Feature of the Month: FLAWS
A Dialogue Between Sheyda A. Khaymaz and Mariam AlJamali of the Omani urban-wear brand FLAWS
Published: November 2018
Sheyda: Hi Mariam! Thanks for agreeing to talk to us. Would you like to tell us a bit about FLAWS and how it all started for you?
Mariam: FLAWS is an urban wear brand with a message which was started in Oman by four childhood friends; Myself (Mariam AlJamali), Zaima AlAdawy, Meera AlBusaidi, and Samaah AlAnsari. Having studied abroad for four years, we wanted to make sure that we had something to do when we moved back to Oman. I contacted a few friends, and we planned some ‘creative’ things together. We didn’t think much of it initially. However, as soon as we met up, we realized that we want something more meaningful. So we thought of doing something similar to Humans of New York. You must have heard of it?
S: Of course. I’m familiar with HONY.
M: We felt that there were a lot of people with great, unheard stories here in Oman. So we started going around and collecting stories and images, and finally accumulated around twelve stories. But we weren't quite sure how to share them, we thought “who’s going to read this?” Although these stories were exciting and inspiring, we felt that we needed a better way to communicate them. We realized that what we want to do is send a message that positively impacts the lives of youth today. Our goal is to produce merchandise with messages that are expressed in Arabic. We created entire collections as well as individual pieces. All our products explore the connotations behind society’s views of “character flaws.” We believe that you can still respect and honor your cultural heritage without sacrificing your individuality and self-expression. The youth is an essential part of shaping the future and we want to contribute to a future where individuality isn’t looked down on and people don’t judge you for expressing yourself.
S: It looks like your experience as a student abroad shaped your perspective regarding what you want to achieve with FLAWS? Did you study in the West? And how did you manage to translate those experiences into the Omani culture? FLAWS looks and feels very contemporary and Western. Was this a result of you feeding what you gained from your studies into your new endeavour?
M: I think we already had that progressive perspective growing up. However, studying abroad definitely helped shape and refine this perspective as we were continuously exposed to all of that. I feel that some people go abroad and when they come back they just want everything to be different, so they begin to act like they’re not even from here anymore. I believe we gained a better understanding of how different cultures can coexist without sacrificing traditions. I studied my undergrad in the US, and attended Grad school in London. Zaima, Samaah and Meera completed both of their degrees in the UK. Regarding FLAWS looking contemporary and Western; that’s always been us — even growing up here in Oman. However, we try to make it evident that we’re Arab by utilizing Arabic in our pieces. Although it seems like a lot of people are doing that nowadays — Arab or not.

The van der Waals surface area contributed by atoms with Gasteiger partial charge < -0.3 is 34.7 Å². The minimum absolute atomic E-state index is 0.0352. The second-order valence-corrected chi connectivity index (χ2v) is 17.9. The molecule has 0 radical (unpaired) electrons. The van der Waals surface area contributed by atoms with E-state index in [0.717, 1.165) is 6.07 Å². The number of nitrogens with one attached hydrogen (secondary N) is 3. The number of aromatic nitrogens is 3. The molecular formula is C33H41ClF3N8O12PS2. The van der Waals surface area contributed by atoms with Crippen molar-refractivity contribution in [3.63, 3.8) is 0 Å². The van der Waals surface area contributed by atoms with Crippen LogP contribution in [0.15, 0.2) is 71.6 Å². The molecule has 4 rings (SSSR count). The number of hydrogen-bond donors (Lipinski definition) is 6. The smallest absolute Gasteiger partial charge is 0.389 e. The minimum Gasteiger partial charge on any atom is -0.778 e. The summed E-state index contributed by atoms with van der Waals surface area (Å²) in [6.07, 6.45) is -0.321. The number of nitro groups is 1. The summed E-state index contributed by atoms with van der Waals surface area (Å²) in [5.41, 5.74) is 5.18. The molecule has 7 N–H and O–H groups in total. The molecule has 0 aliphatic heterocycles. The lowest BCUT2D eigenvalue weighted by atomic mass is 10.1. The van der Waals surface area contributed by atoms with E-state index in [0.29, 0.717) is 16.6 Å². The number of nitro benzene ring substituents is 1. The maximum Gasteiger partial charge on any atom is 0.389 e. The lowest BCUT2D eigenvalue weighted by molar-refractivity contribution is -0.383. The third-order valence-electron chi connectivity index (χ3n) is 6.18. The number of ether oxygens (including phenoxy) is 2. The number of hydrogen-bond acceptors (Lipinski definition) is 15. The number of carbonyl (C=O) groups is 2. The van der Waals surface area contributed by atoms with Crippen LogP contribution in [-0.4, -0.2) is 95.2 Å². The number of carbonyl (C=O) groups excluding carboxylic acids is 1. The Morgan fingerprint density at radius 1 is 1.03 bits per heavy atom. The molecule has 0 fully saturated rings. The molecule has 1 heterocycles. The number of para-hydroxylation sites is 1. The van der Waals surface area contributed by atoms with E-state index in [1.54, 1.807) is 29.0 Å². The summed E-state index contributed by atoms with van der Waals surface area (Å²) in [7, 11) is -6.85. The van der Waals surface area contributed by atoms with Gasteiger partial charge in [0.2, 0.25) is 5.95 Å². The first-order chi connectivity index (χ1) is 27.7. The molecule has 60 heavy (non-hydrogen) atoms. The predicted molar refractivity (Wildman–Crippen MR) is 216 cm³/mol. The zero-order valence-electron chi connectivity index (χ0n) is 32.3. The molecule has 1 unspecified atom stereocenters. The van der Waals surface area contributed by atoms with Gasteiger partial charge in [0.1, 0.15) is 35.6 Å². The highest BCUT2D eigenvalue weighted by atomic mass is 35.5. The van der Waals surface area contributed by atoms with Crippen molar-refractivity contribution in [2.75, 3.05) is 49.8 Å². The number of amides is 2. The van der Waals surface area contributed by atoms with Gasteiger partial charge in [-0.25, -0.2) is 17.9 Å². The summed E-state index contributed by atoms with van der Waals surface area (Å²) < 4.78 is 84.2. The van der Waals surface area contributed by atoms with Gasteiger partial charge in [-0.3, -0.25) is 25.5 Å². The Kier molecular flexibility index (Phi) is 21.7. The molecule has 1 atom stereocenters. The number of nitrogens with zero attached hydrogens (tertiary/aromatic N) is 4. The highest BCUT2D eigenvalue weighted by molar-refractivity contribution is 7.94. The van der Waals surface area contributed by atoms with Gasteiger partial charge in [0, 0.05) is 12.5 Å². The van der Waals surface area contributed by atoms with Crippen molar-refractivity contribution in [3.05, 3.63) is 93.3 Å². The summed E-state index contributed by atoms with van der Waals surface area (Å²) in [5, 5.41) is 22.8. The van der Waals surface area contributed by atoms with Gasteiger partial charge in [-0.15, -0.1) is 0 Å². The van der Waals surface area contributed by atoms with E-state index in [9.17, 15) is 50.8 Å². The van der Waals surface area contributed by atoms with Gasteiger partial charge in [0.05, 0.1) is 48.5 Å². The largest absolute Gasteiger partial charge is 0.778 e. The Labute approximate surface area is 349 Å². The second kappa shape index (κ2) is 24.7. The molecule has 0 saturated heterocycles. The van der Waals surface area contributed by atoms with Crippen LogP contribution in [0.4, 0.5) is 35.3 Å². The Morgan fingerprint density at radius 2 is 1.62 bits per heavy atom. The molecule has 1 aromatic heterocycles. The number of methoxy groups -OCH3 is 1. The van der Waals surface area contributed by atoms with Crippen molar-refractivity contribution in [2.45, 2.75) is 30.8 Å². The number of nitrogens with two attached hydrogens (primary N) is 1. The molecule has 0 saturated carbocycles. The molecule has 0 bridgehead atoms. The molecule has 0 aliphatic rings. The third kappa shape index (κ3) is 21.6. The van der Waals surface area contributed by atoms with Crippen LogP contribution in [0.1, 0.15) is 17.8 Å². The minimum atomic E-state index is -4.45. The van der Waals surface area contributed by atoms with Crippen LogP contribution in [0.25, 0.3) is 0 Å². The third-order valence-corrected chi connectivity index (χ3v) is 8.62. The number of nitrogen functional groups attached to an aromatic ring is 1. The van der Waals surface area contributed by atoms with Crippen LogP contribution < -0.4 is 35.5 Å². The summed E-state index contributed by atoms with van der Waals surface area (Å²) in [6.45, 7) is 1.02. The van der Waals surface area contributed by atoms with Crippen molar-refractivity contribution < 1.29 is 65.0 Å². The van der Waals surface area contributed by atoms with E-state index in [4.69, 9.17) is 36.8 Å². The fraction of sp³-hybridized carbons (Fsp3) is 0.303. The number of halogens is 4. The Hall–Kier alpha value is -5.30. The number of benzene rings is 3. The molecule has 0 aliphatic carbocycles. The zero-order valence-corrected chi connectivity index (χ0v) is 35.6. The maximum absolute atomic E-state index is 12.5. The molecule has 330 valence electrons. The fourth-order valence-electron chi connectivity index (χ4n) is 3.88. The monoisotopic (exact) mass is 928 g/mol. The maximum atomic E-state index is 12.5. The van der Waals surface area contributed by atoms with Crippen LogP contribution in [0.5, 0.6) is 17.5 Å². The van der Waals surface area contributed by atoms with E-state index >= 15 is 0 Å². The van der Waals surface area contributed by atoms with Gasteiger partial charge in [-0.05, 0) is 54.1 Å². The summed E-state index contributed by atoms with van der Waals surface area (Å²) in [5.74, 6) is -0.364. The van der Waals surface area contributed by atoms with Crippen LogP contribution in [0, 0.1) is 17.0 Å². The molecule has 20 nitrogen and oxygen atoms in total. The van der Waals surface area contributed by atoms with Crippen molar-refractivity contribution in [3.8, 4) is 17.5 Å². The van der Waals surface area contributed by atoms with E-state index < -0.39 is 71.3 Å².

S: Yeah, Arabic became trendy all of sudden. I see that so often; using Arabic script as an aesthetic, or in general, using elements of different cultures as exotic accessories.
M: With Arabic, it doesn’t make sense a lot of the time. Sometimes the letters aren’t even connected which I find funny.
S: So, you see FLAWS as a platform for communication and telling stories rather than a mere fashion brand. I really like that idea. Can you elaborate on that?
M: Yeah, we’ve decided to tell these stories through clothing since it’s a great means for self-expression. Clothing can play a big part in expressing a person’s individuality so we thought we could tell everyone's unique stories through apparel. None of us pursued a creative degree so this was also a good opportunity to explore our creativity, and since we each have different styles it was interesting to see how we combined our ideas to create a cohesive brand image.
S: So none of you come from a creative background? This is really interesting! I too see clothing as one of the most powerful tools of self-expression but at the same time, it can be a form of rebellion as seen throughout the Western history with punks, hippies, etc. I’m really interested in the notion of individuality, especially interrogating the East/West divide when it comes to expressing your individuality. You know how difficult this can be if you’re a part of a traditional Eastern culture, especially as a woman. Can you tell us a bit about how FLAWS was received in Oman?
M: Since Oman is a really small country, what people say about us is somewhat important. We have to tread lightly sometimes and make sure that we word things correctly so people don’t misunderstand us. Surprisingly, a lot of people here know about FLAWS. However, I have to admit, most don’t know much about our message. So we’re currently working on delivering our message more effectively in videos and such. I think Oman being a small country helped us a lot with getting that recognition. When we first started, we stood out, since there weren’t many urban wear brands around. However, FLAWS didn’t even intentionally start as a fully operating clothing brand. We initially made a logo, made about 12 sweatshirts and had a photoshoot, but this was only for fun. We didn’t think much of it. After we launched our Instagram page, the follows started coming in and people started ordering and we were genuinely confused. We went into panic mode when orders were way more than what we had already produced. It suddenly hit us how big this was becoming.